Church Road Records are on fire and have become flagbearers for the UK metal scene over the last few years. Their ever-growing roster of rousing, talented bands is, quite frankly, ridiculous (I could have featured about ten of their acts in this aritcle). Run by Sammy Unwin and Justine Jones of Employed To Serve, they have helped propel the careers of UK bands such as Heriot (signed to Century Media in 2023) and Svalbard (signed to Nuclear Blast in 2022) among others.

Burner are relative newcomers, having only been around since 2021, but there’s a huge buzz around these South Londoners and their twisted take on metallic hardcore. Church Road released their debut full-length, It All Returns To Nothing, in June last year, and it has received nothing but praise from press and public alike. I’m probably showing my age here, but I can hear influences from hardcore bands such as Stampin’ Ground and Buried Alive intertwined with waves of blast beats and guttural growls that Nails or Cult Leader would be proud of.

I’m really looking forward to seeing how these guys grow and progress over the coming years. Big things lie ahead methinks.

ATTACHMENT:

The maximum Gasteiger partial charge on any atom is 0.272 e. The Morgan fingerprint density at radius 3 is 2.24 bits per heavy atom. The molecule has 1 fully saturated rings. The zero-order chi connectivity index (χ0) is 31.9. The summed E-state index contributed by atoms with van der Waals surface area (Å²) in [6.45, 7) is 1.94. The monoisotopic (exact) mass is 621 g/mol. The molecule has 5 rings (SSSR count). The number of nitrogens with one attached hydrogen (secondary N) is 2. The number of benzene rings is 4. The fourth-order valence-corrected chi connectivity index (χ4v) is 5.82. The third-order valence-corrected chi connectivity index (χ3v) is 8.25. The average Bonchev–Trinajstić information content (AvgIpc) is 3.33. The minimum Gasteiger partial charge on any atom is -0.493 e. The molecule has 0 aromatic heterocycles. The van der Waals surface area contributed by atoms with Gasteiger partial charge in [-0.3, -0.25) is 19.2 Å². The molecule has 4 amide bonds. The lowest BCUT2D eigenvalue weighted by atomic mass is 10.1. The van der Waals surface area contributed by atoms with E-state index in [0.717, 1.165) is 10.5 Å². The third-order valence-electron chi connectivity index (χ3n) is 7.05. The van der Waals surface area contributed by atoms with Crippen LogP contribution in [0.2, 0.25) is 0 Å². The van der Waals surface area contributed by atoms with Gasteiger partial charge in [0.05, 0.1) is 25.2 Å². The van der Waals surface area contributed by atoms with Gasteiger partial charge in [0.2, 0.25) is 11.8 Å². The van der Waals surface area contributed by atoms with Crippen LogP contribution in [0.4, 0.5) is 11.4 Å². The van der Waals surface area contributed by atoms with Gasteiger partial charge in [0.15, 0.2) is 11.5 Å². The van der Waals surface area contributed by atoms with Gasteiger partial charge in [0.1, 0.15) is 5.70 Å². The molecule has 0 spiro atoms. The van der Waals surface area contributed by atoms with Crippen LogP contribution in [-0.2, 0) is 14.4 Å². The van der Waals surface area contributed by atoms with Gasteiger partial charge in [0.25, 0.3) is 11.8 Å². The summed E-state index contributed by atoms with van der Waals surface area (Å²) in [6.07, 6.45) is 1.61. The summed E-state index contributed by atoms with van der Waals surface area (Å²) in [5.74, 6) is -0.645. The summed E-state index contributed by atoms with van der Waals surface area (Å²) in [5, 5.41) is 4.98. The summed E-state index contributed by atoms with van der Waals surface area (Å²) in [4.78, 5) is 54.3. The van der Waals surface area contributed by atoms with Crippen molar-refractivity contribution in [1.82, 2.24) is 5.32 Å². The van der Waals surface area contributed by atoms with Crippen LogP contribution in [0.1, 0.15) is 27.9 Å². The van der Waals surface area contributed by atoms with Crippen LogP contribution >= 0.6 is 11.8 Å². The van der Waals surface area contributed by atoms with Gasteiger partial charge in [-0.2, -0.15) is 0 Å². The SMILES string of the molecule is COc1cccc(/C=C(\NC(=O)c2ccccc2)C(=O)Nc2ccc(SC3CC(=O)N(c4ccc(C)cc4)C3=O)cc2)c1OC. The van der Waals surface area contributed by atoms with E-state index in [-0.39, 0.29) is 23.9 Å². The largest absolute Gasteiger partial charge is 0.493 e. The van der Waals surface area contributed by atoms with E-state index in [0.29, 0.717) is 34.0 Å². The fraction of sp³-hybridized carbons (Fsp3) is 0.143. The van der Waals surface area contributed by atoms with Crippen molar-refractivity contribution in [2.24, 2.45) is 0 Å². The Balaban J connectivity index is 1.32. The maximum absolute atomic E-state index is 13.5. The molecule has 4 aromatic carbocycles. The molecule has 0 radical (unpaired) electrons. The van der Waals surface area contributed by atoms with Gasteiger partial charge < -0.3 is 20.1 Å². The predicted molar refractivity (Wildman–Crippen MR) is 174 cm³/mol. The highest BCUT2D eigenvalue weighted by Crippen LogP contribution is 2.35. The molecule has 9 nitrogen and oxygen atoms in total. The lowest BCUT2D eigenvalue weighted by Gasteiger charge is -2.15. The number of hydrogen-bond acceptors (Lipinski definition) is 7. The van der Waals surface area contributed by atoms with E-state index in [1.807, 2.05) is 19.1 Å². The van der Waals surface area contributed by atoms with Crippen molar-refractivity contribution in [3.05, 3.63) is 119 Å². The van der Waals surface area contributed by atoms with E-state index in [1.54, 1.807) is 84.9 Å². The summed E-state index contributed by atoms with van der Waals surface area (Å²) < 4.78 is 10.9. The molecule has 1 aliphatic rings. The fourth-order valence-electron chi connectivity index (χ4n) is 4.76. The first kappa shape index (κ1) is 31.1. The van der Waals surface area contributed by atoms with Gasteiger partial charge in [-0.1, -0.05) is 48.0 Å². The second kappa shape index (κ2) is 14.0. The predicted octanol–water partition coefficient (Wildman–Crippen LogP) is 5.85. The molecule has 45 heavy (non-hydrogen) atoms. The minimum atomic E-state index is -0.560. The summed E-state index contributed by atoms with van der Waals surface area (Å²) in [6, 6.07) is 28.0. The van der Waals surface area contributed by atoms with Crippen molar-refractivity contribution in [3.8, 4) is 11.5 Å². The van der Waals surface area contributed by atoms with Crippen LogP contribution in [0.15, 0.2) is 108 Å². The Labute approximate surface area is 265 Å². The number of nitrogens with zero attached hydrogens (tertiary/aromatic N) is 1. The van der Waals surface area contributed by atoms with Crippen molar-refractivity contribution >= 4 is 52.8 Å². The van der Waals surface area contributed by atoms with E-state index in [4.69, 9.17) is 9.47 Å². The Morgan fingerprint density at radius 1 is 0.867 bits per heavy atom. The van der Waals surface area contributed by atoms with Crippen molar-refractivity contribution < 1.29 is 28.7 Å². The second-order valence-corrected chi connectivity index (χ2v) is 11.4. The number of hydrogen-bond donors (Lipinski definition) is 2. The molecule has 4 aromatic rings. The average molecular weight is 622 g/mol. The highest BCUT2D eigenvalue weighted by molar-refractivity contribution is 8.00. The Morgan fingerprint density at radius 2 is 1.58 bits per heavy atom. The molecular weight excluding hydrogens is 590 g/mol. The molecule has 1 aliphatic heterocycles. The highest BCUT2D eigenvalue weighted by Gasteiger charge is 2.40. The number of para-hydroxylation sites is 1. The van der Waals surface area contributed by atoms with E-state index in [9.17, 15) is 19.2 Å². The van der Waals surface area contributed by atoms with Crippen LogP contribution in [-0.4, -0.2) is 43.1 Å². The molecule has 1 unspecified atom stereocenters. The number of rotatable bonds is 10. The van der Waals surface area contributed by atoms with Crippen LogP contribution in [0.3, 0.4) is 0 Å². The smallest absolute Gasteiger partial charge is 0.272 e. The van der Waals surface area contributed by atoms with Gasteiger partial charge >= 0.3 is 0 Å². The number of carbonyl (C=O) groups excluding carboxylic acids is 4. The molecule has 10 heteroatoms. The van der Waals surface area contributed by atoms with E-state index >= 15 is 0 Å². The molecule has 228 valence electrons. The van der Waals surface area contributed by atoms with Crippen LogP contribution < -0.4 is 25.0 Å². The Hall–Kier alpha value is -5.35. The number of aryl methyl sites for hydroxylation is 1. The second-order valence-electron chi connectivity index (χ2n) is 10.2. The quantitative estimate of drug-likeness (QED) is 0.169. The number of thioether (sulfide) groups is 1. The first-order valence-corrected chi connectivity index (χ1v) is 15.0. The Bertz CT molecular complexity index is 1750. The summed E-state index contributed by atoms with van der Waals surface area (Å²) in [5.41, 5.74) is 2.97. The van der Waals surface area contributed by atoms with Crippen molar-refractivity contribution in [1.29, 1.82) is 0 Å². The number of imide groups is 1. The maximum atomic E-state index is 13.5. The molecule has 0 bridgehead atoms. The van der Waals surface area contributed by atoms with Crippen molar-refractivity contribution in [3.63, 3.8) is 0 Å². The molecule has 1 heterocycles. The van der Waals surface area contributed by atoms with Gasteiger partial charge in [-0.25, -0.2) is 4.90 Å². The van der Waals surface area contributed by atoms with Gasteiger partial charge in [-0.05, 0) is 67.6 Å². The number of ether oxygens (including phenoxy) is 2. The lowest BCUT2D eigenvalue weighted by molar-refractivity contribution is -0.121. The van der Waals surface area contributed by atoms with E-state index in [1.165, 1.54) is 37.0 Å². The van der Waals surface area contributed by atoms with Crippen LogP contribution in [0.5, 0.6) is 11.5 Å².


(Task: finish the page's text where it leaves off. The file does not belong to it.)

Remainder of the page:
Hidden Mothers

This Sheffield based quintet have only released an EP and a single, so whilst there’s not much to go on, these four tracks tell us that Hidden Mothers have huge potential. The description on Bandcamp states their sound as Blackened Post Hardcore / Screamo, and that’s pretty much on the money, but it will be interesting the see whether they lean more towards the Post Hardcore side of things given the space and time of their imminent full length.

Vocal duties are shared between band members, with a mixture of serrated screams and clean melodic singing complimenting their atmospheric and well-crafted songwriting. Apparently, they have had people say they sound like a combination of Lewis Capaldi and Amenra, which may be a slight exaggeration, but I can understand where they’re coming from.  

They’ve already graced the stage at ArcTanGent and are doing so again in 2024. This is a band on the rise, so you might as well get in early, then tell your friends “I was totally into them before their debut album came out” whilst you watch them headline a festival in 2028.